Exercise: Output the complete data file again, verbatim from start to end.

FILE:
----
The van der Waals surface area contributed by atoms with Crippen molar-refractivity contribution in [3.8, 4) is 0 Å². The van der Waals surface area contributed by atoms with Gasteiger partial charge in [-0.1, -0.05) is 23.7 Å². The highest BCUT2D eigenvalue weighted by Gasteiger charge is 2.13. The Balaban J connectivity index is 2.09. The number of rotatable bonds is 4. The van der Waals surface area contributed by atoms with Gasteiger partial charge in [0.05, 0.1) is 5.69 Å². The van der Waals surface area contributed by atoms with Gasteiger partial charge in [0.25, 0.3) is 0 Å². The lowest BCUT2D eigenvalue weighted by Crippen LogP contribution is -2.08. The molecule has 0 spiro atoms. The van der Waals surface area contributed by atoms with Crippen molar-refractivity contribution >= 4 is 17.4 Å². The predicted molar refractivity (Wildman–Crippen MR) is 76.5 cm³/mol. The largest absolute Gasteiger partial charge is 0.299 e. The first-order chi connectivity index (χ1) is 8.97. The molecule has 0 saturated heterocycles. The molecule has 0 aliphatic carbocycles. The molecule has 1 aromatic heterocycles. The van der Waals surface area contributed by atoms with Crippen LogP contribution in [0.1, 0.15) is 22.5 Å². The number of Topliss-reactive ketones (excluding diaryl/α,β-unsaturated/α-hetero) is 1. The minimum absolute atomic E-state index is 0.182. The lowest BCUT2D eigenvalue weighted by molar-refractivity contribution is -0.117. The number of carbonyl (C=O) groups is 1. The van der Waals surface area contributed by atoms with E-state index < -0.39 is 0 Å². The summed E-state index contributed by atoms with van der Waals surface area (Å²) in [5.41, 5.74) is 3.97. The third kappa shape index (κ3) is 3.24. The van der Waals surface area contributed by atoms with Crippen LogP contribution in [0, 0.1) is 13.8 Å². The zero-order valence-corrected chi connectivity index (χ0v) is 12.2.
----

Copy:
The van der Waals surface area contributed by atoms with Crippen molar-refractivity contribution in [3.8, 4) is 0 Å². The van der Waals surface area contributed by atoms with Gasteiger partial charge in [-0.1, -0.05) is 23.7 Å². The highest BCUT2D eigenvalue weighted by Gasteiger charge is 2.13. The Balaban J connectivity index is 2.09. The number of rotatable bonds is 4. The van der Waals surface area contributed by atoms with Gasteiger partial charge in [0.05, 0.1) is 5.69 Å². The van der Waals surface area contributed by atoms with Gasteiger partial charge in [0.25, 0.3) is 0 Å². The lowest BCUT2D eigenvalue weighted by Crippen LogP contribution is -2.08. The molecule has 0 spiro atoms. The van der Waals surface area contributed by atoms with Crippen molar-refractivity contribution >= 4 is 17.4 Å². The predicted molar refractivity (Wildman–Crippen MR) is 76.5 cm³/mol. The largest absolute Gasteiger partial charge is 0.299 e. The first-order chi connectivity index (χ1) is 8.97. The molecule has 0 saturated heterocycles. The molecule has 0 aliphatic carbocycles. The molecule has 1 aromatic heterocycles. The van der Waals surface area contributed by atoms with Crippen LogP contribution in [0.1, 0.15) is 22.5 Å². The number of Topliss-reactive ketones (excluding diaryl/α,β-unsaturated/α-hetero) is 1. The minimum absolute atomic E-state index is 0.182. The lowest BCUT2D eigenvalue weighted by molar-refractivity contribution is -0.117. The number of carbonyl (C=O) groups is 1. The van der Waals surface area contributed by atoms with E-state index < -0.39 is 0 Å². The summed E-state index contributed by atoms with van der Waals surface area (Å²) in [5.41, 5.74) is 3.97. The third kappa shape index (κ3) is 3.24. The van der Waals surface area contributed by atoms with Crippen LogP contribution in [0, 0.1) is 13.8 Å². The zero-order valence-corrected chi connectivity index (χ0v) is 12.2.